So, everybody's talking about Trump all the time and in this case, what's weird, this is like a not a normal thing. Normally somebody getting indicted would be a bad thing. And their opposition, the other people vying for the same role as president would see it as an opening for an attack to say that they were the better candidate.

In this case, all of Trump's competition in the GOP primary are rushing to his defense. And so, they become supporting players in a drama at which he is the center, and they don't then find themselves making an affirmative case for themselves.

And so, if there's a lot of other indictments and this keeps happening and everybody rallies around Trump, including all the Republicans, the right wing media and his challengers, that's going to create a big problem for anybody else trying to make and affirm no case for themselves.

The other dynamic, the other thing that's really important is can any of these opponents … are they any good? We're all looking at Ron DeSantis over the last couple weeks saying, I don't know, how is this guy good enough to really take on Trump? He hasn't looked like it, his first sort of foray under the national stage, he's walked everything back or kind of flip flopped about it. He's also rushing to Trump's defense. Well, that's not the way to beat Trump.

And so, that question, that part of the dynamic is somebody should be able to turn this into a benefit for themselves, but are they good enough politically to do that? And so far we haven't seen that.

Ken Harbaugh:

I'm going to talk about the quality of those challengers in a second. But this dynamic where the Republican field is rushing to his defense, it generates not just its own momentum, but a kind of check valve from which there's no return.

How do you support Trump with this indictment? And then walk that back with the next one or the next one? I just look at how not only the Republican base, but the Republican field is rallying to his defense. And I don't see a way back from it, do you?

Sarah Longwell:

Yeah. The issue is not that they're locked in to supporting him on the further indictments because they supported him on this one. I could see a world in which they said, look, somebody's telling themselves this story.

Let's say you're Ron DeSantis and hypothetically you're telling yourself, “Look, this one is the one that everybody is going to dismiss because it's about porn stars and it's not as serious. And so, I'm going to go to bat for him on this one so I can attack him on the other ones that are more serious.” You could hypothetically see a world in which somebody tries do that.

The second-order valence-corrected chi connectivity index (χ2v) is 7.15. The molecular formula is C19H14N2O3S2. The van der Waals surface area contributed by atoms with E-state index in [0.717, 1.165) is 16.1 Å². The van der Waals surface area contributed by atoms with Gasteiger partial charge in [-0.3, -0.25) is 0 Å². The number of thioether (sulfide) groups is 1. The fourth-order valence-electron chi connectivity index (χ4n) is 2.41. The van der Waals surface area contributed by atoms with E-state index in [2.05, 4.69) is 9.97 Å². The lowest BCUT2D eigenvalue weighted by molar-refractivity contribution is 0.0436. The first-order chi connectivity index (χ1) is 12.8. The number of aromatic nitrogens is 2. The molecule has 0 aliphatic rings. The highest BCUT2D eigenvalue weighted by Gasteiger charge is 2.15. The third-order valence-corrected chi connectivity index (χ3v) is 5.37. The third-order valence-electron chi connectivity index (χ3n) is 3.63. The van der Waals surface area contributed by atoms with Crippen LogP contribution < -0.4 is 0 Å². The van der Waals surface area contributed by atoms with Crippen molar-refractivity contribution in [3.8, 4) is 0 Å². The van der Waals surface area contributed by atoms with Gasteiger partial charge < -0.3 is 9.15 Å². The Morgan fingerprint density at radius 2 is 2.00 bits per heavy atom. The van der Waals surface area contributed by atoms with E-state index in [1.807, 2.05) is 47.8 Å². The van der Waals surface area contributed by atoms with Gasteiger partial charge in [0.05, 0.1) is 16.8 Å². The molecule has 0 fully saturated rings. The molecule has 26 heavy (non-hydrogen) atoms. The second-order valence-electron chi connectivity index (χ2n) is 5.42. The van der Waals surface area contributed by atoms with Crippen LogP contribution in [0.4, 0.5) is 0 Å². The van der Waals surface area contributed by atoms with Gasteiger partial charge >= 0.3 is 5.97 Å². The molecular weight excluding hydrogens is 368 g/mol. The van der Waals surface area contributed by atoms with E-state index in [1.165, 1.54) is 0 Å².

The thing that locks them in is not having supported him once, now they have to support him again. It's that the base voters will allow no daylight on any of these things. DeSantis realizes, like when he did the thing where he was talking about the Soros-backed DA and he was hitting him, but then he kind of said, “Look, I don't know anything about porn stars,” and he takes this shot at Trump.

The base did not like that and they let Ron DeSantis know how much they didn't like it. And that's when he learned what I think is going to be a really defining conundrum for him, which is you can't go around Trump, you got to go through him.

And so, he's got to decide, how do I find a way to like not piss off this base, but still alpha Trump? And that's a really hard dynamic.

And so, I think they're really caught. They know they have to defend him probably on all of these or the base won't have it. And especially for Ron DeSantis, he's clearly decided his strategy is a base strategy. He's going to challenge Trump to take over the base of the party.

And whether that works remains to be seen, but that base has a really strong relationship with Trump.

Ken Harbaugh:

Well, if that is DeSantis’ strategy, it's not really an affirmative case for DeSantis. It's just a Trump-lite argument. The only thing he has to differentiate himself is that he won a race and Trump lost a race.

But the moment DeSantis loses a primary, or if Trump is able to undercut his claims as a winner in Florida, do you envision a scenario in which that Trump base flips to DeSantis when he's just a smaller version of Trump?

Sarah Longwell:

Well, this is why I sort of question DeSantis’ strategy of trying to sort of out Trump, Trump for the base. There is a chunk of the party that really wants to move on from Trump and they're the part of the party that cares about electability and winning.

Now, one of the things that's central to that in the psychology is that if you think electability and winning matters, it means you are willing to acknowledge that losses have happened.

The always Trumpers and the base of the party does not acknowledge that Trump lost the 2020 election. In fact, they will tell you very clearly he did not lose. And so, the people who make the electability argument have a different mindset than the ones who are all in on Trump.